Riding the Rocket
By Bedatri D. Choudhury

Day after…
Dir. Kamar Ahmad Simon, Bangladesh/France/Norway, no distributor

Day after... played at Museum of the Moving Image as part of First Look 2022 on March 19.

In 2012, Bangladeshi filmmaker Kamar Ahmad Simon made the documentary-fiction hybrid Are You Listening!, which concerned a family trying to protect and rebuild itself in the aftermath of a tidal wave disaster in a coastal town. His latest, Day after…, documents a journey aboard Rocket, a century-old paddle steamer boat, and forms the second film in his proposed Water Trilogy. To depict the journey a variety of people undertake on one such boat, Simon employs actors and non-actors, creating a motley crew of passengers. The film, which memorializes a vestige of colonialism and offers a social commentary on contemporary Bangladesh, premiered at IDFA earlier this year and played at MoMI’s First Look festival.

These paddle boats, brought to the then-colony by the British in the early 20th century, were made in Scotland for the British East India Company. Nicknamed “Rockets,” they used to provide the fastest and most efficient navigation through the country’s many rivers. Long ago replaced by smaller and more efficient ferries, Rockets still occupy a large chunk of nostalgic colonial retrospection in Bangladesh and continue to connect the capital city of Dhaka to smaller cities and towns that don’t fall on the ferries' routes. These boats—of which only four are left—are in varying stages of decrepitude, and are slowly being taken out of commission, making traveling in them difficult and even a little whimsical. If one manages to get a ticket, a last-minute snag can well cancel a scheduled trip.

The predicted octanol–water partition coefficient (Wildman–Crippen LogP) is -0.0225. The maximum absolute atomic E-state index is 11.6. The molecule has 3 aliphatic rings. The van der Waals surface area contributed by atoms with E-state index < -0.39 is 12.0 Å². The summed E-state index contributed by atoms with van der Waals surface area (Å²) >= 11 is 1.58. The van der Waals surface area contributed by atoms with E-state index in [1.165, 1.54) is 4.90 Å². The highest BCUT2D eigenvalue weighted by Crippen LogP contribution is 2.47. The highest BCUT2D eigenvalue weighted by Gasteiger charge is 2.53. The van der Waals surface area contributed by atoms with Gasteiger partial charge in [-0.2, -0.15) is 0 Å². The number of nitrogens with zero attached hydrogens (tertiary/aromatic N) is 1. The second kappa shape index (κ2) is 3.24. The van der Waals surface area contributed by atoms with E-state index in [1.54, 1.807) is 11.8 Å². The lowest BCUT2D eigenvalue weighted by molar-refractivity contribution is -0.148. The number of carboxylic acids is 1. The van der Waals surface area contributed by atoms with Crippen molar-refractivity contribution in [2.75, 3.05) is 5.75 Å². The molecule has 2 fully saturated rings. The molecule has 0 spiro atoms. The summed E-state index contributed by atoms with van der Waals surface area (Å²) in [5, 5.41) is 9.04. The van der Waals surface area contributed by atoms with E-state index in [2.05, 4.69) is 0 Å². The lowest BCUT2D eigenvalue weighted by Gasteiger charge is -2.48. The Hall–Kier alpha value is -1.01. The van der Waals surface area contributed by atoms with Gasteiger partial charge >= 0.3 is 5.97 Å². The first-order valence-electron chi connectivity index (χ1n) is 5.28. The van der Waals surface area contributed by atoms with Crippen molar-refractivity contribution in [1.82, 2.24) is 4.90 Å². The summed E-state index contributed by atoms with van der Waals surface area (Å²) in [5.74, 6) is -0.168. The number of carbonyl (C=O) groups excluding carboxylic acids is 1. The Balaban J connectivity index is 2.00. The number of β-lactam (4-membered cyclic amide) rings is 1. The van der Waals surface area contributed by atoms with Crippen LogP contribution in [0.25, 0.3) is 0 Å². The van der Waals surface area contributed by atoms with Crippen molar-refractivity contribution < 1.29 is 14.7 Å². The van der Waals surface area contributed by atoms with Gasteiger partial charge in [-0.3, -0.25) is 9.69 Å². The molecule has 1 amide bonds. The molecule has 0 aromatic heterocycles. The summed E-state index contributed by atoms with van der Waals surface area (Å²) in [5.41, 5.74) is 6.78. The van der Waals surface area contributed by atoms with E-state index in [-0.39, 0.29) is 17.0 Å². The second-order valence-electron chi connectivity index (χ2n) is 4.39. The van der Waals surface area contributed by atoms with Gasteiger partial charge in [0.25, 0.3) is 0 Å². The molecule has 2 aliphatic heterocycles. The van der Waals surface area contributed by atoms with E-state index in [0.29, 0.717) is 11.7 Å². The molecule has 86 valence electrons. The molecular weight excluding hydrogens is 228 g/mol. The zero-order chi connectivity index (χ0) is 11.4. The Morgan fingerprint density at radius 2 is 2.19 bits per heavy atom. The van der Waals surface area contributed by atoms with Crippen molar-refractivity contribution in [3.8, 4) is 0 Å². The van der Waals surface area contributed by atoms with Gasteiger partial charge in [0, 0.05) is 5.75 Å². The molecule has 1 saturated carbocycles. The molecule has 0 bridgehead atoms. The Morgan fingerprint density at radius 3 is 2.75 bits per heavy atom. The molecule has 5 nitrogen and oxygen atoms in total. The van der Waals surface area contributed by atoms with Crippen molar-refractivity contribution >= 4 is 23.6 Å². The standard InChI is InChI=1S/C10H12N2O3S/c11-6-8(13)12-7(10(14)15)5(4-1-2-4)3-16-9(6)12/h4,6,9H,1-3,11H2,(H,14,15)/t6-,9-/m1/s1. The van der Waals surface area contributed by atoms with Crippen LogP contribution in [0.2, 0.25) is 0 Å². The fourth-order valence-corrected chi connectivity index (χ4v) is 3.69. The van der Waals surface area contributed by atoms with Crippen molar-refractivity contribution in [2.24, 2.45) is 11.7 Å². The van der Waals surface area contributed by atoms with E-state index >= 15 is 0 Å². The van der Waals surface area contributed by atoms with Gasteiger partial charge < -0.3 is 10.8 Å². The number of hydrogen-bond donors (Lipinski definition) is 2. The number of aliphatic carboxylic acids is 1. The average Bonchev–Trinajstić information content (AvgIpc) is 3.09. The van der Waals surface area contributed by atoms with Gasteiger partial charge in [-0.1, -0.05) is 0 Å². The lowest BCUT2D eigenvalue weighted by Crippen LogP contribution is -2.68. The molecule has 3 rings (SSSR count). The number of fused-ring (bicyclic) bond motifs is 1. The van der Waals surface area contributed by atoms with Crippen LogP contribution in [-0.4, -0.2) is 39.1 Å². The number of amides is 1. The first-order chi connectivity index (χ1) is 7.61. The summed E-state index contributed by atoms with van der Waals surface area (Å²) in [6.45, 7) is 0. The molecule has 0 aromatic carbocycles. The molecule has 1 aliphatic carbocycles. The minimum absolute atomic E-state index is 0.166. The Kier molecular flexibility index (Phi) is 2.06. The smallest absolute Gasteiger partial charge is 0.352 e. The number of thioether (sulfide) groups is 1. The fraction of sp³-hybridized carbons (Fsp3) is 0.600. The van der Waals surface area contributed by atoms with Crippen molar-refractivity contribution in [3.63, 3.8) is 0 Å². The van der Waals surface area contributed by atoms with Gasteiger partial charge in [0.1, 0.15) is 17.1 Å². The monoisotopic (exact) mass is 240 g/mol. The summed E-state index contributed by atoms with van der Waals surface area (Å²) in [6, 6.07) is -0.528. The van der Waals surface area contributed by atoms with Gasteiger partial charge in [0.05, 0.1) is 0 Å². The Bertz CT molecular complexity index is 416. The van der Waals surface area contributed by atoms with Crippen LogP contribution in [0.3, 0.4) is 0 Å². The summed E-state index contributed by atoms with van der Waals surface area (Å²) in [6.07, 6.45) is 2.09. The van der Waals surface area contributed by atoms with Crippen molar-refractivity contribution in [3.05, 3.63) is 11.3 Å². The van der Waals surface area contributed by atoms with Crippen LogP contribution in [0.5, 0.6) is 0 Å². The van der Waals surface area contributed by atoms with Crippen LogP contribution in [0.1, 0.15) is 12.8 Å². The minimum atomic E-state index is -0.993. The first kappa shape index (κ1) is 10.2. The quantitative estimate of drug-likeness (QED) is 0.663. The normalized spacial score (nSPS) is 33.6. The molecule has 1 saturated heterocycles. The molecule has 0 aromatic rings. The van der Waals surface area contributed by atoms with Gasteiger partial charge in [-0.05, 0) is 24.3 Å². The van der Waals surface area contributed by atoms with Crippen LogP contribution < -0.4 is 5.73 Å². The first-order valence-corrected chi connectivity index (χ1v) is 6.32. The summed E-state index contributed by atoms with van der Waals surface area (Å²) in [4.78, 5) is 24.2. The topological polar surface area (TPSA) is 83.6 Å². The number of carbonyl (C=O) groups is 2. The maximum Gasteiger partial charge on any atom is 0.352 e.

It is within one of these long-haul journeys that Simon’s vérité film Day after… unfolds. The camera travels from the deck (where one can travel unreserved and cheaply) to the lower levels of first- and second-class cabins (with colonial-style long dining tables and serviced cabins) to the upper level, where an elderly Bengali man sounds the ancient steam whistle while shouting orders to a coworker. In traveling among these, the film peels off layers of class and access, and Rocket becomes a microcosm of the larger country.

In The Age of Empire: 1875–1914, the historian Eric Hobsbawm writes, “For all of us, there is a twilight zone between history and memory; between the past as a generalized record which is open to relatively dispassionate inspection and the past as a remembered part of, or background to, one’s own life.” In Simon’s reading of Bangladesh as a nation that has experienced “historical” postcolonial freedom twice—once from the British, and once from Pakistan—Rocket becomes that twilight zone, but also a relic of a nation’s memory, preserved and romanticized as an ongoing process, even when the relic is crumbling into general irrelevance. The film dissects Bangladesh’s status as a postcolonial nation that—like many other postcolonial nations—tries to establish itself as a “free” nation while holding onto symbols that tie it back to the period it wants to (impossibly) outgrow.